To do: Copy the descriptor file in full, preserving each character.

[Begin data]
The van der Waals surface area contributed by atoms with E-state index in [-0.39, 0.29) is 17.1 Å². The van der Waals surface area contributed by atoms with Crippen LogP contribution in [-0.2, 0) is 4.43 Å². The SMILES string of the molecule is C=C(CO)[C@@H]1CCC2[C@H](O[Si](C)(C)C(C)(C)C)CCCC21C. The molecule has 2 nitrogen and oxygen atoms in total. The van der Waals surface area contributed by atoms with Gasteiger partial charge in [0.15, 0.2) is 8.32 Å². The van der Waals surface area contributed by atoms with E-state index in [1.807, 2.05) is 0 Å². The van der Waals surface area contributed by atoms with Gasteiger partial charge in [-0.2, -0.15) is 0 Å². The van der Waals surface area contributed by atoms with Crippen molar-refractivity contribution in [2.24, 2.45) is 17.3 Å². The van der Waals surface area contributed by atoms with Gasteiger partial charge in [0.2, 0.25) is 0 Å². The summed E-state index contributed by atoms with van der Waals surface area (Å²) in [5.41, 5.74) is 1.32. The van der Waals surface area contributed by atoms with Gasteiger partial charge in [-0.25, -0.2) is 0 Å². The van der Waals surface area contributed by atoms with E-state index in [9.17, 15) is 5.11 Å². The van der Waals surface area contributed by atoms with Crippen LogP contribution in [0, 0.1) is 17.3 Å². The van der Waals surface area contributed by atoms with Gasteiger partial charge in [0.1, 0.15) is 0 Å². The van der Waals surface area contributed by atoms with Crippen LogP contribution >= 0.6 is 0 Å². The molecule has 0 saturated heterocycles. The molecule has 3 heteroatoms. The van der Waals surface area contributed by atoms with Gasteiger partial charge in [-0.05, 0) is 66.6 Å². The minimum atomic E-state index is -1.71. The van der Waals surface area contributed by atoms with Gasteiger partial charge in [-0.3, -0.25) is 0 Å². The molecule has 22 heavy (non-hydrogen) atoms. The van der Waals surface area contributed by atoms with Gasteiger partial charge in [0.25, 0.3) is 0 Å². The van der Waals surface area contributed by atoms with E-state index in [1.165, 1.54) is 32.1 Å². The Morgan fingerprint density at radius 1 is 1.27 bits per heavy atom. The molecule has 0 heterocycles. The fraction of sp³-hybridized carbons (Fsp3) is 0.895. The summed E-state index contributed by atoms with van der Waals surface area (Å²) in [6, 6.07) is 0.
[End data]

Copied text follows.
The van der Waals surface area contributed by atoms with E-state index in [-0.39, 0.29) is 17.1 Å². The van der Waals surface area contributed by atoms with Crippen LogP contribution in [-0.2, 0) is 4.43 Å². The SMILES string of the molecule is C=C(CO)[C@@H]1CCC2[C@H](O[Si](C)(C)C(C)(C)C)CCCC21C. The molecule has 2 nitrogen and oxygen atoms in total. The van der Waals surface area contributed by atoms with Gasteiger partial charge in [0.15, 0.2) is 8.32 Å². The van der Waals surface area contributed by atoms with E-state index in [1.807, 2.05) is 0 Å². The van der Waals surface area contributed by atoms with Gasteiger partial charge in [-0.2, -0.15) is 0 Å². The van der Waals surface area contributed by atoms with Crippen molar-refractivity contribution in [2.24, 2.45) is 17.3 Å². The van der Waals surface area contributed by atoms with Gasteiger partial charge in [0.2, 0.25) is 0 Å². The summed E-state index contributed by atoms with van der Waals surface area (Å²) in [5.41, 5.74) is 1.32. The van der Waals surface area contributed by atoms with Gasteiger partial charge in [-0.25, -0.2) is 0 Å². The van der Waals surface area contributed by atoms with E-state index in [9.17, 15) is 5.11 Å². The van der Waals surface area contributed by atoms with Crippen LogP contribution in [0, 0.1) is 17.3 Å². The van der Waals surface area contributed by atoms with Gasteiger partial charge in [0.1, 0.15) is 0 Å². The van der Waals surface area contributed by atoms with Crippen LogP contribution >= 0.6 is 0 Å². The molecule has 0 saturated heterocycles. The molecule has 3 heteroatoms. The van der Waals surface area contributed by atoms with Gasteiger partial charge in [-0.05, 0) is 66.6 Å². The minimum atomic E-state index is -1.71. The van der Waals surface area contributed by atoms with Gasteiger partial charge in [-0.3, -0.25) is 0 Å². The molecule has 22 heavy (non-hydrogen) atoms. The van der Waals surface area contributed by atoms with Gasteiger partial charge in [0.25, 0.3) is 0 Å². The van der Waals surface area contributed by atoms with E-state index in [1.165, 1.54) is 32.1 Å². The Morgan fingerprint density at radius 1 is 1.27 bits per heavy atom. The molecule has 0 heterocycles. The fraction of sp³-hybridized carbons (Fsp3) is 0.895. The summed E-state index contributed by atoms with van der Waals surface area (Å²) in [6, 6.07) is 0.